PS - Weeks later, this is still my best strategy to curb biting, although sometimes I do use the "quasi-suffocate" method on occasion.  May your nipples be spared!

Comments

Popular posts from this blog

Gone with the FLLO - Traveling with the Clek FLLO

In previous posts, I've already detailed the awesomeness of Clek's FLLO seat, so no need for redundancy here. The true test of its greatness lies in how well it travels, since it is meant to be a "compact" and more portable version of the gargantuan FOONF.

Now, to be clear, we purchased a Clek WEELEE bag to transport our car seat on our flight to and from Maui, *and* we checked our car seat with our airline, which I know is a big CPS Tech no-no. They argue that any car seat that has been checked is as good as crashed, because the potential rough handling of the seat by the carrier compromises its integrity and could damage it internally. My experience (now that I've done it) is this:

a) The Weelee bag is very well padded and sturdy. Once I had the seat properly placed inside the bag, I felt that it was as good as any seat in a styrofoam-packaged box. The bonus, of course, is that unlike a box, the Weelee has a telescopic handle and deeply-grooved, rugged wheels, …

Outgrow. Outlast. - The Finale of Our BF Journey

To be completely honest, I almost didn't write this post. While I'm usually fairly open about my opinions and parenting choices, I've held this one pretty close to the vest in recent years, because it is a more controversial - and personal- decision than most others. Sadly, it is one that many Western mothers are also unfairly judged for, despite it being completely natural in many other parts of our world.

The choice: full-term, aka "extended," breastfeeding. Little L and I chose to continue our nursing journey beyond age 2, and 3, and even 4. In fact, we only weaned a couple of weeks ago. We had already stopped nursing in public and nursing on demand several years earlier, but it was only recently that Little L was ready to completely wean from her nighttime and early morning sessions; she had finally outgrown her need to drink from my milk. The most clear signs of this were her growing desire for "privacy" and alone time, and her "nye-nye"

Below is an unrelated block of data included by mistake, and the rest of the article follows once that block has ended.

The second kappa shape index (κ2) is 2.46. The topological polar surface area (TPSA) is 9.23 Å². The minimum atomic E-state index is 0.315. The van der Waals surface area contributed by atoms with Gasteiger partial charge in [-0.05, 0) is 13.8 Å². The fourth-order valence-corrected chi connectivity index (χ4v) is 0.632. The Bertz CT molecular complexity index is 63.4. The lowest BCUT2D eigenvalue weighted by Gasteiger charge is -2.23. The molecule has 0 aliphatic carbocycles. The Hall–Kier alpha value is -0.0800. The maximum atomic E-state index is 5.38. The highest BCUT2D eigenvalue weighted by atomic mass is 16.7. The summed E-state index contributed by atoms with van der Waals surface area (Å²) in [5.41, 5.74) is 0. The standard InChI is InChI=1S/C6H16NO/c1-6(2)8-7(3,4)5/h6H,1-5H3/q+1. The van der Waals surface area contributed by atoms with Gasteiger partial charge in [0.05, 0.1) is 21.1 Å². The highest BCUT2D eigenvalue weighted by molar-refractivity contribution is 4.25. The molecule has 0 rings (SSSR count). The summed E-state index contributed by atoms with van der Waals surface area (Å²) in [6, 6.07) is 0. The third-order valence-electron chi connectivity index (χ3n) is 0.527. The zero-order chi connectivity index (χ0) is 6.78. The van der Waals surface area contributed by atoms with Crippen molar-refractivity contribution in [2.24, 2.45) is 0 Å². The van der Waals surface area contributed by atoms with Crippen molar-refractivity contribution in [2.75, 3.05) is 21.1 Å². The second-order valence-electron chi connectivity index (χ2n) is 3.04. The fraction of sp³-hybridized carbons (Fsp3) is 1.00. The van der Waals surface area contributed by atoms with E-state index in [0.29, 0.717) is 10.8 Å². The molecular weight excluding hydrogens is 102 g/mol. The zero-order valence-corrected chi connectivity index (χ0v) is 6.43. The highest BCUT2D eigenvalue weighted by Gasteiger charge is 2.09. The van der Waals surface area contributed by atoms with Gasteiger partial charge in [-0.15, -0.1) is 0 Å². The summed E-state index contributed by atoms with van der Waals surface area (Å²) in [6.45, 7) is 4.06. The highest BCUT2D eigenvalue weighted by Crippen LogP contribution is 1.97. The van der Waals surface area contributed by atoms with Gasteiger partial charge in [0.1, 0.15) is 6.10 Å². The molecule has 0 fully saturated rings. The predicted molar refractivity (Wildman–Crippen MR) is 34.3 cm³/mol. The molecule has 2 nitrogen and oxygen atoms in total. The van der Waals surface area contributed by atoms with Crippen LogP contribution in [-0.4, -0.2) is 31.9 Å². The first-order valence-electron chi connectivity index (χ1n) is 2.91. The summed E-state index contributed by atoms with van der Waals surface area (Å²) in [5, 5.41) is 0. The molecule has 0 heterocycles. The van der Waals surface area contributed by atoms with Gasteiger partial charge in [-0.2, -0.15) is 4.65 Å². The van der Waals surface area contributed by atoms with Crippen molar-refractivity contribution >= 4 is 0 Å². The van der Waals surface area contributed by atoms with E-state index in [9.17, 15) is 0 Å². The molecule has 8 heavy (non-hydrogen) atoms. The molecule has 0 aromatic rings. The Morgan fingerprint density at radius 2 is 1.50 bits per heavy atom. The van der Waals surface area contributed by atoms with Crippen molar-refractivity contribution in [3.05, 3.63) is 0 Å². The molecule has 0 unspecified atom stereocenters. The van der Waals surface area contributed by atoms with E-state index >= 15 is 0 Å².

An Eyeliner Switcheroo

For the past several years, I've been a very loyal Stila Stay All Day Waterproof Eye Liner fan. I mean, I use the stuff every single day, and I like to do dramatic wings on my eyes, so I need a quality eyeliner that is high pigment, won't smear, and has an amazing fine-tipped brush that will let me draw my eyeliner wings to a very long, dramatic tip. My standards are exacting when it comes to liquid liner. 

That said, my wallet hates me for it. Those amazing liners cost $30 a pop, and they only last a couple of months at the rate that I use them. 
So, as any responsible adult tries to do, I've attempted to save money and find a cheaper alternative. I've used all sorts of liners sent by IPSY, or bought at my local drugstore. Unfortunately, every attempt I've made has resulted in great regret. The brush applicator was too wide or too short. The eyeliner smudged too easily. The pigment wasn't dark enough. You get the idea.
However, I think I've finally found m…